Translator convicted of aiding terrorism; faces prison

The New York Times carries a sympathetic article on the case of Mohamed Yousry, an Arabic-language translator, who worked “for nearly a decade as a translator for Lynne F. Stewart,” who represented Sheikh Omar Abdel Rahman. Rahman “was convicted in 1995 in connection with the 1993 World Trade Center bombing, and he was sentenced to life imprisonment plus 65 years.” Sherry Colb’s less sympathetic view holds that Stewart knowingly broke the rules and that the translator was discussing “whether ‘the Islamic Group’ should continue its ceasefire with Egypt.”

Under ordinary circumstances, an attorney who represents a criminal defendant may go to the press and tell the people what her client has to say. Whether the client denies the allegations, claims a justification, or simply sends his love to family and friends, his lawyer may – with the client’s permission – convey that information to any and all third parties willing to listen. The distribution of such communications falls within an attorney’s role as spokesperson for her client.

For a relatively small number of criminal defendants, however, the government designates this spokesperson role as off-limits to their attorneys. In the case of such defendants, believed to pose special risks to the safety of Americans here or abroad, an attorney representing them must agree not to convey the client’s messages to third parties (and may be subject to other requirements that also do not affect most attorneys).

The reason for such limitations is the fear that the client will use his lawyer to communicate instructions for carrying out violent acts. The gag rules and other restrictions that apply to lawyers working for this set of clients are called “special administrative measures” or “SAMs.”

SAMs have garnered criticism on the ground that they deprive defendants of rights including free speech. Abdel Rahman was placed under such SAMs by the Bureau of Prisons at the direction of the Attorney General. His lawyer, Lynne Stewart, agreed to abide by the measures but believed that they violated the Constitution.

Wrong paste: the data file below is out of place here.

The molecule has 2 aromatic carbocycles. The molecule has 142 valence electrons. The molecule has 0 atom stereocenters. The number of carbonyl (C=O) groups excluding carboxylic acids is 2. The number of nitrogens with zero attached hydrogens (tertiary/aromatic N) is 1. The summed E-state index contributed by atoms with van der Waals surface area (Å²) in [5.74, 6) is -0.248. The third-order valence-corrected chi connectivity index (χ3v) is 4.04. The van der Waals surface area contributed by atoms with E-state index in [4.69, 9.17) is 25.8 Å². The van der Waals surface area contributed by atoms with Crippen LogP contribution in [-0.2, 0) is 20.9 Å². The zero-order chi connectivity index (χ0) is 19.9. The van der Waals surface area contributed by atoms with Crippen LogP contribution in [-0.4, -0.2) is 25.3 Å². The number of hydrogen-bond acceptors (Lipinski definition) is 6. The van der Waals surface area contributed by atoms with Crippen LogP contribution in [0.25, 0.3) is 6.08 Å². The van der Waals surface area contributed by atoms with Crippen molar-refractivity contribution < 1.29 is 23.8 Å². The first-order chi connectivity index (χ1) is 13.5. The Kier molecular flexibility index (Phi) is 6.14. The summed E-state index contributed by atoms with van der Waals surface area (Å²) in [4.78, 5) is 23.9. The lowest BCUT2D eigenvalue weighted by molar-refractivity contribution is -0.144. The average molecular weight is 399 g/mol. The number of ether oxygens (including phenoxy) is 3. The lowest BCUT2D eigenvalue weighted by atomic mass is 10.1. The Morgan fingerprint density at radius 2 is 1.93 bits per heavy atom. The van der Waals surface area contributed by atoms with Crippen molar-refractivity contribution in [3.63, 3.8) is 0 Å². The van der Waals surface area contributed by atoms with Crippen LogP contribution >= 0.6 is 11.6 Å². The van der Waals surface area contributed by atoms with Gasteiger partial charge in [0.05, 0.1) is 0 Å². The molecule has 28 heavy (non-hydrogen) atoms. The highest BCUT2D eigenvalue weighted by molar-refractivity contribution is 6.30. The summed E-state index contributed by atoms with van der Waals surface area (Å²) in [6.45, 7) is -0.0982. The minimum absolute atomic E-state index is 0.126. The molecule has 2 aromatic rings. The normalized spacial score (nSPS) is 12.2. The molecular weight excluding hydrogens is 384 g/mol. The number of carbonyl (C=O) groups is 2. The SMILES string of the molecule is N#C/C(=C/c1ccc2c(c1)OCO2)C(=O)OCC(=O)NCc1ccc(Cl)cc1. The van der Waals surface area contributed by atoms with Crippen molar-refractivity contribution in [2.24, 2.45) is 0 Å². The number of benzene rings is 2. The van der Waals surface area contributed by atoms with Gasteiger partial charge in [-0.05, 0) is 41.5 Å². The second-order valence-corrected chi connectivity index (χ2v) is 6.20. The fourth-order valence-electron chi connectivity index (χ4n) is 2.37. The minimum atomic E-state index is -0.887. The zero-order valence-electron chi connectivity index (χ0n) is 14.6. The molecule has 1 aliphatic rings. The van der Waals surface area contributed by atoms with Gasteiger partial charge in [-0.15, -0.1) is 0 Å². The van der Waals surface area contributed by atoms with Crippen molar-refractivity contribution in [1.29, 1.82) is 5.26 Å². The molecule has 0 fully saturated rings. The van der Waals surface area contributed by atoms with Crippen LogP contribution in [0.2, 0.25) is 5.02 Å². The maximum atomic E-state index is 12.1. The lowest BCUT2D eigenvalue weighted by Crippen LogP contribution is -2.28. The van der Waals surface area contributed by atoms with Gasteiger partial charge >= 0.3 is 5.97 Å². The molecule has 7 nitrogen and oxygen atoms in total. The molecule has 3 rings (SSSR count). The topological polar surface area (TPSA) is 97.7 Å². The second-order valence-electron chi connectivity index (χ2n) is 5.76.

SAMs are particularly justified in organized crime cases where defendants may use their lawyers to relay messages to kill or intimidate witnesses against them. “What Stewart is accused of having communicated . . . is an instruction to kill people, an instruction that is and ought to be illegal regardless of whether or not SAMs are in place.”

Jennifer van Bergen replies that SAMs also violate the Sixth Amendment, which guarantees representation by counsel, and quotes an unspecified article in The New York Times:

The government never showed that any violence ever resulted from [co-defendant] Mr. Sattar’s calls or from any action by Ms. Stewart or Mr. Yousry; there were no victims in the case. The Islamic Group never cancelled the cease-fire, which remains in effect to this day. The defendants were never accused of plotting any terrorism in the United States. The evidence showed that Ms. Stewart had had nothing to do with writing or issuing the fatwa.

The Sixth Amendment states:

In all criminal prosecutions, the accused shall enjoy the right to a speedy and public trial, by an impartial jury of the State and district wherein the crime shall have been committed, which district shall have been previously ascertained by law, and to be informed of the nature and cause of the accusation; to be confronted with the witnesses against him; to have compulsory process for obtaining witnesses in his favor, and to have the Assistance of Counsel for his defence.

So a Sixth Amendment defense relies on publicity as a means to a fair trial, a First Amendment defense prefers a defendant’s freedom of speech to the public’s right to a fair trial, and the logic van Bergen cites in The New York Times requires damage as a prerequisite to enforcement of a free speech restriction.

The New York Times logic cites constitutional law; Findlaw quotes, among many other cases, a decision in Bantam Books v. Sullivan, 372 U.S. 58, 70 (1963), which states, “Any system of prior restraints of expression comes to this Court bearing a heavy presumption against its constitutional validity.” A reading of these annotations also suggests that a court may only impose a “gag order” under very narrow conditions. But SAMs are imposed by the prison system and the Department of Justice, not by a court; the federal case presumes an Executive Branch privilege to restrict civil rights where even courts must tread gingerly. Further, the doctrine on prior restraint does not apply merely to the press but to freedom of expression.

In this light, Colb’s argument seems more tenuous; even she acknowledges the role of an attorney as a spokesperson for her client. Under the First and Sixth Amendments, then, it seems clear that the conviction in this case rests on dubious constitutional grounds, and that Yousry’s conviction is particularly egregious, for he “never signed documents pledging to abide by prison regulations,” but followed the advice of his employer, a lawyer.

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